Eminem and Rap, Poetry, Race: Essays

Eminem and Rap, Poetry, Race: Essays

Scott F. Parker

Language: English

Pages: 216

ISBN: 0786476753

Format: PDF / Kindle (mobi) / ePub

Eminem is the best-selling musical artist of the 21st century. He is also one of the most contentious and most complex artists of our time. His verbal dexterity ranks him among the greatest technical rappers ever. The content of his songs combines the grotesque and the comical with the sincere and the profound, all told through the sophisticated layering of multiple personae. However one finally assesses his contribution to popular culture, there's no denying his central place in it. This collection of essays gives his work the critical attention it has long deserved. Drawing from history, philosophy, sociology, musicology, and other fields, the writers gathered here consider Eminem's place in Hip Hop, the intellectual underpinnings of his work, and the roles of race, gender and privilege in his career, among various other topics. This original treatment will be appreciated by Eminem fans and cultural scholars alike.

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with two black rappers: New Orleans’s Juvenile, and Philadelphia’s Eve. Alim first determined the overall rates of is/are absence in two albums: Juvenile’s 1999 That G-Code, and Eve’s 1999 Let There Be Eve … Ruff Ryders’ First Lady. He then recorded interviews with each artist Figure 4. Percentage of is/are absence in the speech of Juvenile and Eve, by style. A Cracker’s Knack for Verses (Flynn) 71 in 2000 and determined the rates of is/are absence in those interviews. I’ve plotted the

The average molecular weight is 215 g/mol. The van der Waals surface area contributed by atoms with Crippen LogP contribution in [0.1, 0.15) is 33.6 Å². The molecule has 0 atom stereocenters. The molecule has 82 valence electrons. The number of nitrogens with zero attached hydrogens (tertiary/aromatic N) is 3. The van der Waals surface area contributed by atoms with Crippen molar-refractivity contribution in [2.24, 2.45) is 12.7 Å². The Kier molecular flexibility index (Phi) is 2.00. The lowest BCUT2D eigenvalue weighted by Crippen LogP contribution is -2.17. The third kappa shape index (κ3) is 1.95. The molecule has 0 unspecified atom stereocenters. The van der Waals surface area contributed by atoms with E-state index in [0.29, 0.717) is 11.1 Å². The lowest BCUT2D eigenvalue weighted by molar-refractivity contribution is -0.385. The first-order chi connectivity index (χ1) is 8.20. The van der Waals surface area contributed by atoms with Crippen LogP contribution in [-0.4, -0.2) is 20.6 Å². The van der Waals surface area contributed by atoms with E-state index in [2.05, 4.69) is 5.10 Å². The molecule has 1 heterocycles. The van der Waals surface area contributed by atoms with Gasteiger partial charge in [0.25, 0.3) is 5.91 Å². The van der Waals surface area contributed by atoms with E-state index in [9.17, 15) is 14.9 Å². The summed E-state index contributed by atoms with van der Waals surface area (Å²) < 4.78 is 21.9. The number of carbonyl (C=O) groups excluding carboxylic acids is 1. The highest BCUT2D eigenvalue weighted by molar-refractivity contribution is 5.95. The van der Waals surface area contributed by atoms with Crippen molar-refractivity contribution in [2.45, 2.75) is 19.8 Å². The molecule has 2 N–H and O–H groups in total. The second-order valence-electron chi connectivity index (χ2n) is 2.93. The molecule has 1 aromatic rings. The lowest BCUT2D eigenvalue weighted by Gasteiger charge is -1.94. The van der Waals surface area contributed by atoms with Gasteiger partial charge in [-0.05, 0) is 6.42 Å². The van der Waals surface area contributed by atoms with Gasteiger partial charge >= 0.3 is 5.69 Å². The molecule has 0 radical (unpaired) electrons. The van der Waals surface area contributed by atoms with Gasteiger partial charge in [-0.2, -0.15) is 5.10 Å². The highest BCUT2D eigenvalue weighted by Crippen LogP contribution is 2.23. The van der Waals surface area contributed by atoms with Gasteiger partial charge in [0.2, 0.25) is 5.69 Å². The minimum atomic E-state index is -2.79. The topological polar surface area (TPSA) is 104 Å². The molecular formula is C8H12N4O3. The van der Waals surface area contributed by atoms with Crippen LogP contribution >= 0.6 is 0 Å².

Dr. Dre’s suggestion of peace as absurd on “Guilty Conscience” at 2:48 is further strengthened by a deliberate pause. Throughout his entire oeuvre, Eminem displays an understanding of how to affect the listener musically. Perhaps this interpretation of musical phenomena is overly specific, but rap, above all, is a thoroughly expressive form. Maybe at one point rap may follow the abstract example of recent contemporary artistic trends like serialism, perhaps through the rapping of nonsense

the rhythmical variety on display in Eminem’s “My Life” verse, or in any number of Eminem verses (like “No Love” and “You’re Never Over” on Recovery). To find a rapper on Eminem’s par in this regard, listen to his Bad Meets Evil collaboration with Royce ’da 5'9". Royce is not the complete rapper that Eminem is, but unlike most of Eminem’s sidemen, he proves he Somewhere in Between (Nolan) 117 can hang with him. At times, the two are like jazz players trading fours. But a more poignant modern

this case black people—while still retaining the benefits of being white. Eminem himself has supported this claim, as when he points out in “White America” that “suburban kids” dig his work at least partially due to his blue eyes. Hamilton’s critique lines up in other ways with Bauman’s concept of the entertainer’s role in a consumerist society. She claims that Eminem “overcom[es] the inevitability of white trash … through the production of a traditional narrative of self-sufficiency grounded in

’70s and carried a less insulting connotation, designating whites who were keen on black culture.39 But for the most part, its use was aimed to denigrate the identity confusion of these whites. It is important to specify that, in the same way that the first occurrences of the term “white trash” around 1830 were among black speakers, the word “wigger” was also probably born from “black speech.”40 The semantic reversal of the term as 180 Eminem and Rap, Poetry, Race well as its generalization in

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